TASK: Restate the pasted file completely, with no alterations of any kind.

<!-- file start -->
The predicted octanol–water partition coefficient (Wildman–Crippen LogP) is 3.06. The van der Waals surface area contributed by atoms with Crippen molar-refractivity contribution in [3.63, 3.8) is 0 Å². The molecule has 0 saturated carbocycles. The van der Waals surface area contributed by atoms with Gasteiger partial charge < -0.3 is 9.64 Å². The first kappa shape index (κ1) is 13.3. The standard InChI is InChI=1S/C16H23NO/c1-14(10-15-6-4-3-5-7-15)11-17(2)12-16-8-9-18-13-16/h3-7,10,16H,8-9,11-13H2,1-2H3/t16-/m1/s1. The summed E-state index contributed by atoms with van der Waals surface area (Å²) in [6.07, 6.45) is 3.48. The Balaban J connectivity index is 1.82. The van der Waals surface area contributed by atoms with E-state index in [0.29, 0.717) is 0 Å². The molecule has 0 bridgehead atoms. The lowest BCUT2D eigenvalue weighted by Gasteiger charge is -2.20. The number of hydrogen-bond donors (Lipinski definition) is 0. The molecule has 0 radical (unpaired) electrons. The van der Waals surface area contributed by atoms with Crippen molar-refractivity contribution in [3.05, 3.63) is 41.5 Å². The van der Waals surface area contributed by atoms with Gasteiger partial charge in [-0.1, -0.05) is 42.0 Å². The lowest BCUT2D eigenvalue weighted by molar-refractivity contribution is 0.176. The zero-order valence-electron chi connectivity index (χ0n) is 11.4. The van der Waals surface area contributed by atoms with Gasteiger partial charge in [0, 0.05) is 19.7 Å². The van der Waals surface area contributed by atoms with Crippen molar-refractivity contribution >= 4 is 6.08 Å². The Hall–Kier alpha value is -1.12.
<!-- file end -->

The predicted octanol–water partition coefficient (Wildman–Crippen LogP) is 3.06. The van der Waals surface area contributed by atoms with Crippen molar-refractivity contribution in [3.63, 3.8) is 0 Å². The molecule has 0 saturated carbocycles. The van der Waals surface area contributed by atoms with Gasteiger partial charge < -0.3 is 9.64 Å². The first kappa shape index (κ1) is 13.3. The standard InChI is InChI=1S/C16H23NO/c1-14(10-15-6-4-3-5-7-15)11-17(2)12-16-8-9-18-13-16/h3-7,10,16H,8-9,11-13H2,1-2H3/t16-/m1/s1. The summed E-state index contributed by atoms with van der Waals surface area (Å²) in [6.07, 6.45) is 3.48. The Balaban J connectivity index is 1.82. The van der Waals surface area contributed by atoms with E-state index in [0.29, 0.717) is 0 Å². The molecule has 0 bridgehead atoms. The lowest BCUT2D eigenvalue weighted by Gasteiger charge is -2.20. The number of hydrogen-bond donors (Lipinski definition) is 0. The molecule has 0 radical (unpaired) electrons. The van der Waals surface area contributed by atoms with Crippen molar-refractivity contribution in [3.05, 3.63) is 41.5 Å². The van der Waals surface area contributed by atoms with Gasteiger partial charge in [-0.1, -0.05) is 42.0 Å². The lowest BCUT2D eigenvalue weighted by molar-refractivity contribution is 0.176. The zero-order valence-electron chi connectivity index (χ0n) is 11.4. The van der Waals surface area contributed by atoms with Gasteiger partial charge in [0, 0.05) is 19.7 Å². The van der Waals surface area contributed by atoms with Crippen molar-refractivity contribution >= 4 is 6.08 Å². The Hall–Kier alpha value is -1.12.